Jamaica has been enticing adventurers ever since the original Taino people paddled across the sea in their dug-out canoes. Arch-adventurer Christopher Columbus accidentally ‘discovered’ Jamaica on one of his voyages, and years later came Captain Henry Morgan and his pirates. Today’s visitors are a little tamer and tend to stick to beachfront hotels, but the island has plenty to offer modern day adventurers.
American crocodiles are found in the swampy mangroves of some of Jamaica’s larger river systems and even feature on the national coat of arms. The James Bond film Live and Let Die (1973) features a famous stunt where Bond runs across the backs of crocodiles to escape the bad guy. The scene was filmed at the Falmouth swamp safari, where visitors today can see the crocodiles. Another place on the island to see crocodiles is on the Black River in the south east of the island. Boat tours take you up close to the crocodiles while the nearby nursery offers the chance to interact with baby crocs.
Cycling is still a bit of a niche sport in Jamaica; there are a few local groups, but generally the roads and traffic aren’t conducive to an enjoyable safe experience. However, get up into the mountains with an expert guide and all this changes. Spectacular views, no traffic and plunging mountain trails will give you the ride of your life. The team at Singletrack Jamaica have created a rider’s paradise of trails and are happy to put together custom packages. See Jamaica on two wheels and earn your red stripe.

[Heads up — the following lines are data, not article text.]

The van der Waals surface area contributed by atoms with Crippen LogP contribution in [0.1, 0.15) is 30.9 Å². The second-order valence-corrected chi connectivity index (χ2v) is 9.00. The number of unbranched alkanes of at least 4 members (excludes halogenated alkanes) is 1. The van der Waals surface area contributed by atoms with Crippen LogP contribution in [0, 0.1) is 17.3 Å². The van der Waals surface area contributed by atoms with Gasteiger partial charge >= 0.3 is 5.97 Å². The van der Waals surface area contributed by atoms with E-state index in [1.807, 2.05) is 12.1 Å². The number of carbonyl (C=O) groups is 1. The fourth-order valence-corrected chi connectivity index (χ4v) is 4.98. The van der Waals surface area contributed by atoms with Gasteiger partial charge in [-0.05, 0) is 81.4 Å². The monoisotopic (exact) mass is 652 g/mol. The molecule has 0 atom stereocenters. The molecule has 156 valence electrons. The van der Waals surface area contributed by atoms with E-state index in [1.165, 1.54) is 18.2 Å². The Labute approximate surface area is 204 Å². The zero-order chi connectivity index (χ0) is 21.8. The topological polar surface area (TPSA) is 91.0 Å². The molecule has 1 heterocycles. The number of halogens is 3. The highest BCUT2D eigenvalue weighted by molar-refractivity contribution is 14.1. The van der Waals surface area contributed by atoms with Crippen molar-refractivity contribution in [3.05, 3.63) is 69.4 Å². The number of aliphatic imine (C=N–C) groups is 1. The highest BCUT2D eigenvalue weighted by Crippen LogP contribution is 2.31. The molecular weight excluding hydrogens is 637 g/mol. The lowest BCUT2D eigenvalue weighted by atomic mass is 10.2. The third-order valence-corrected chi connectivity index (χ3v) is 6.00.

Jamaica is known as the land of wood and water for good reason. The lush green mountains are crossed with numerous rivers and plunging waterfalls. Head upstream to witness real Jamaica. There are a few rivers where rafting trips are on offer, notably the Rio Grande and the Martha Brae. Raftsmen will punt you along the rivers on bamboo rafts, making this one of the more relaxing adventures to take on the island. Discover local villages and deserted tropical idylls, swim in the cool fresh rivers and marvel at the views.
The cliffs area of Negril lies to the south of the town and the famous beach. Hotels and bars run along the top of the 35ft high cliffs, offering spectacular views of the Caribbean. Tourists enjoy leaping from the cliffs into the clear blue sea below, but don’t be fooled – hit the water wrong from this height and you’ll suffer serious injury, there has been at least one fatality! One of the best places to jump from is Rick’s Cafe, which is incidentally one the best bars on the island. Just don’t have too much dutch courage before jumping.
The highest point on the island lies at 2,256m in the UNESCO world heritage Blue and John Crow mountains national park. The hike to the top usually starts from somewhere around Penlyne Castle and is approx 12.5km (7.8 miles), taking 3-4 hours. Pre-book a driver to take you up to the start point, preferably the evening before, and spend the ‘night’ at either Jah B or Whitfield Hall. Start hiking by torchlight at 0200hrs in order to witness the spectacular sunrise from the summit.